Johnny gave me a running commentary on Cambodian and Angkor Wat history. I did not know the French had been in country for years, accounting for the Latin alphabet on many buildings. The Khmer letters are a beautiful but unfamiliar curlicue script. To my question, Johnny said Angkor means city and Wat means temple, or the city of temples. They are not in Siem Reap itself. After a war in the 1400s with Thailand the temples were abandoned and were inexorably covered by the jungle. They were found again by the French in the mid-1800, and the covering jungle overgrowth cut away. The temples of various Hindu and Buddhist gods, depending on the religious preference of the king at the time, are not now being used except for a large source of income from an influx of tourists.
Unlike Vietnam which had no entry paperwork aside from the visa, Cambodia required arrivals and customs declaration cards, and a departure card when leaving. It had been a long time since I had deplaned onto the tarmac and not into a jetway. I did not expect food service on this under-two-hour flight, but the few on board who wanted dinner could choose from the pay-as-you-order menu. Neither was there beverage service, which I found a little strange. Having had to empty water bottles for security checkpoints, I was hoping for at least the chance to refill one on the plane. It won’t take long at the hotel. My water purification tablets will clear two liters in thirty minutes. Breakfast is included in my tour and runs from 6:00 – 1000, the same hours as the Sunny 2 in Hanoi. Lunch is also included, and promises to be another food adventure. I was to meet Johnny in the lobby at 0800 the next day.
2 September – the coolest morning so far of my entire Asia trip, with a very high, thin, cloudy overcast. The soak-the-floor shower worked just fine. I went down to breakfast about 6:30, and the otherwise tranquil day, filled with bird song, was despoiled by the loud Asian music and ceaseless shouting of what appeared to be a Chinese tour group. (I knew they were Chinese because when I moved aside for a woman who pushed in front of me I recognized their words for Thank You from my trip there several years ago). One woman in particular, the tour boss lady or just bossy, I could not determine, was especially loud, sounding as if she were angrily giving instructions. Foods on the buffet were more recognizable than in Hanoi, and I enjoyed lovely small fresh croissants which I liberally covered with butter and orange marmalade. I also ate the smallest ripe banana I had ever seen. Most buffets I have experienced here have peeled, sliced watermelon and pineapple. Here the small slices of pineapple were carved to look like little hedgehogs in silhouette. I took my breakfast outside to sit by the pool where, unfortunately, the Chinese had taken all the tables. I sat on one of the ten poolside chaise lounges. The neighboring property had a tall coconut palm sporting green fruit. When most of the group departed it became reasonably quiet. I want back to the buffet for a second cup of coffee, took a few pictures and relaxed to wait for Johnny.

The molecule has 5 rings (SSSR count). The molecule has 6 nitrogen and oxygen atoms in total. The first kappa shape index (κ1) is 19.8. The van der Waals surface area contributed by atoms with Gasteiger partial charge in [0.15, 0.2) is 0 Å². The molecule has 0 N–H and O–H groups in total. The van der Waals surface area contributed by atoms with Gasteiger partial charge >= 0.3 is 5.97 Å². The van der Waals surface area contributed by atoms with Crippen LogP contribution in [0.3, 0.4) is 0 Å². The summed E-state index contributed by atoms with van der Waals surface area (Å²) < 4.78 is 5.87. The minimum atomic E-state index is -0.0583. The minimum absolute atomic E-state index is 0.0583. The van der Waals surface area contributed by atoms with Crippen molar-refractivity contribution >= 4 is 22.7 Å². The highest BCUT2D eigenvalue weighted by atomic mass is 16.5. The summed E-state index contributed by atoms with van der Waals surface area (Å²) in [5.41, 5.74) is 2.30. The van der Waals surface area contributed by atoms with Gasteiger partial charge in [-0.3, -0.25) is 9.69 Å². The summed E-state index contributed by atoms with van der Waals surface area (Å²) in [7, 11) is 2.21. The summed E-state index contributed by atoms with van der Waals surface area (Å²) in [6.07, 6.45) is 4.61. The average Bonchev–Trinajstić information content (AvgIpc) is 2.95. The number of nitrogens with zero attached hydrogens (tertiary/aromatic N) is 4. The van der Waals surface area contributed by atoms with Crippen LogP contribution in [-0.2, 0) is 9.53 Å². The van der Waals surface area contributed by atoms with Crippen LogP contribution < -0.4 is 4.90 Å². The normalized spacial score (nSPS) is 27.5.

It was clear, bright and hot all day, despite the prediction of afternoon rain. Our first stop was to buy the $37 ticket for all the temple admissions at Angkor Wat. Of that fee, $2 goes to support the local children’s hospital run by the Swiss. Judging by the thousands of visitors to the temples this day, the hospital had a good income. The first temple we passed from the parking area was to Ansara, a famous goddess dancer, whose image is all over the many temples we visited. Those images feature various poses, costumes and hair styles, no two alike, I was told. This temple is largely in ruins with very little restoration except removal of jungle overgrowth.
The main Angkor Wat temple itself faces west, unusual for a temple in my experience, but for reasons I discovered later, we went in through the east entrance, which is on the second level. (Angkor Wat is a World Heritage Site.). We first encountered a large grassy yard, then proceeded to climb the first of hundreds of stairs in the complex. This temple dates to the 1200s but was abandoned in the 1400s after one of Cambodia’s many wars with Thailand. Siem is the Cambodian name for Siam, and Reap means drove them out. In wars with Thailand, which took several Cambodian provinces, and with Vietnam, which took ten, including Saigon, Cambodia’s borders have shifted many times, rather like Poland’s. It is now the smallest country in Asia, bordered on the west and northwest by Thailand, on the north by Laos and on the east by Vietnam.